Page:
|Directed by||Lynn Hershman Leeson|
Thomas Jay Ryan
|Music by||The Residents|
|Running time||75 minutes|
It premiered January 19, 2007 at the 2007 Sundance Film Festival.
The film examines the case of artist and professor Steve Kurtz, a member of the Critical Art Ensemble (CAE). The work of Kurtz and other CAE members dealt with genetically modified food and other issues of science and public policy. After his wife, Hope, died of heart failure, paramedics arrived and became suspicious when they noticed petri dishes and other scientific equipment related to Kurtz's art in his home. They summoned the FBI, who detained Kurtz within hours on suspicion of bioterrorism.
As Kurtz could not legally talk about the case, the film uses actors to interpret the story, as well as interviews with Kurtz and other figures involved in the case. Through a combination of dramatic reenactment, news footage, animation, and testimonials, the film scrutinizes post-9/11 paranoia and suggests that Kurtz was targeted because his work questions government policies. At the film's close, Kurtz and his long-time collaborator Dr. Robert Ferrell, former chair of the Genetics Department at the University of Pittsburgh Graduate School of Public Health, await a trial date.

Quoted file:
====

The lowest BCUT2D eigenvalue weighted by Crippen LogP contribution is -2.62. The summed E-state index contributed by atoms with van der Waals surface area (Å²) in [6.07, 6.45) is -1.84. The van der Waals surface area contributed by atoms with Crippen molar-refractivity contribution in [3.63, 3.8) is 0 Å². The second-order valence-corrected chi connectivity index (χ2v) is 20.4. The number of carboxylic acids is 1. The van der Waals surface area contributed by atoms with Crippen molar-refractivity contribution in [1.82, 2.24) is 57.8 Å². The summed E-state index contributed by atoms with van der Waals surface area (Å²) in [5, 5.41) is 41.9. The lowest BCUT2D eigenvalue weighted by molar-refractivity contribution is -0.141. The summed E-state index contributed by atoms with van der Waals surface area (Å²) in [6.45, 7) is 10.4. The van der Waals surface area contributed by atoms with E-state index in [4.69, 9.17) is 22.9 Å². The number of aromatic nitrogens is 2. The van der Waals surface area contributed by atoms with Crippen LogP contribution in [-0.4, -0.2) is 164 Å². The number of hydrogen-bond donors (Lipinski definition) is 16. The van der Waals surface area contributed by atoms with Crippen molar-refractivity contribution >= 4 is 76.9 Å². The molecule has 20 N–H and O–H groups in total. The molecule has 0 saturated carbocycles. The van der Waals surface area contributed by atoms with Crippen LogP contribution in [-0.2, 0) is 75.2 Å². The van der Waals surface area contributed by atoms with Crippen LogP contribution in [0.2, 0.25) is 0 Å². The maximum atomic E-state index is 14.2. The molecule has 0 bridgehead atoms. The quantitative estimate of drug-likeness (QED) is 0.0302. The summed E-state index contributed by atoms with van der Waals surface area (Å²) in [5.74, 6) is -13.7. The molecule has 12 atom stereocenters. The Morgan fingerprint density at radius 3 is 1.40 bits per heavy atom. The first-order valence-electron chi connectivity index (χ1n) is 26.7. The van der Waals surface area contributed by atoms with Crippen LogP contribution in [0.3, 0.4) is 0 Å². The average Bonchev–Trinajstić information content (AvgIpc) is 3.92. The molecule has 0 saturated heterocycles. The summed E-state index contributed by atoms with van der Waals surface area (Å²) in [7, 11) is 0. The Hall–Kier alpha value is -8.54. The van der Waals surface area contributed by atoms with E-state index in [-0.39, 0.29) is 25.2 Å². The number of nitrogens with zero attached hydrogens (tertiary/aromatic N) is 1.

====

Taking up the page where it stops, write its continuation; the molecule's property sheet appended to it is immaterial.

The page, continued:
As of late May 2008[update], the Buffalo Prosecutor has declined to reopen the case within the 30 day window in which he was allowed to do so. So, Steve Kurtz is free.
|This article about an independent film is a stub. You can help Wikipedia by expanding it.|